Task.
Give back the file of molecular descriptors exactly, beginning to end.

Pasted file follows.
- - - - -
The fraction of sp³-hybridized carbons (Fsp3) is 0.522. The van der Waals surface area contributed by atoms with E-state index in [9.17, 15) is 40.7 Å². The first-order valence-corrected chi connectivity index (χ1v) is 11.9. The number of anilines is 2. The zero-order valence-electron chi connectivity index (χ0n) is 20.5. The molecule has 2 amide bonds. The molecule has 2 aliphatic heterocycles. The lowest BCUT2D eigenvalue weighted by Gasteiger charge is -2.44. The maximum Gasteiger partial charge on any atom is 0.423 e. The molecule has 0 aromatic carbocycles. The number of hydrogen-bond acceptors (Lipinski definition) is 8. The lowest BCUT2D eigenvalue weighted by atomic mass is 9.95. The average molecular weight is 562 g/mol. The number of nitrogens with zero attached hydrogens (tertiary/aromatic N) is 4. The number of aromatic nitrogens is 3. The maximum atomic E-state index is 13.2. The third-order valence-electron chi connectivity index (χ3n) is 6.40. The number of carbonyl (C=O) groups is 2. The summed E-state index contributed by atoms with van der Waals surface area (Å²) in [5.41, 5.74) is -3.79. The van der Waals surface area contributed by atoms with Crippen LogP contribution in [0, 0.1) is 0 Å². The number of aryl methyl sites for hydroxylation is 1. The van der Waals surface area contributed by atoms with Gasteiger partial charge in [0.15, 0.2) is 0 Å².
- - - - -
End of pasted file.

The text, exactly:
The fraction of sp³-hybridized carbons (Fsp3) is 0.522. The van der Waals surface area contributed by atoms with E-state index in [9.17, 15) is 40.7 Å². The first-order valence-corrected chi connectivity index (χ1v) is 11.9. The number of anilines is 2. The zero-order valence-electron chi connectivity index (χ0n) is 20.5. The molecule has 2 amide bonds. The molecule has 2 aliphatic heterocycles. The lowest BCUT2D eigenvalue weighted by Gasteiger charge is -2.44. The maximum Gasteiger partial charge on any atom is 0.423 e. The molecule has 0 aromatic carbocycles. The number of hydrogen-bond acceptors (Lipinski definition) is 8. The lowest BCUT2D eigenvalue weighted by atomic mass is 9.95. The average molecular weight is 562 g/mol. The number of nitrogens with zero attached hydrogens (tertiary/aromatic N) is 4. The number of aromatic nitrogens is 3. The maximum atomic E-state index is 13.2. The third-order valence-electron chi connectivity index (χ3n) is 6.40. The number of carbonyl (C=O) groups is 2. The summed E-state index contributed by atoms with van der Waals surface area (Å²) in [5.41, 5.74) is -3.79. The van der Waals surface area contributed by atoms with Crippen LogP contribution in [0, 0.1) is 0 Å². The number of aryl methyl sites for hydroxylation is 1. The van der Waals surface area contributed by atoms with Gasteiger partial charge in [0.15, 0.2) is 0 Å².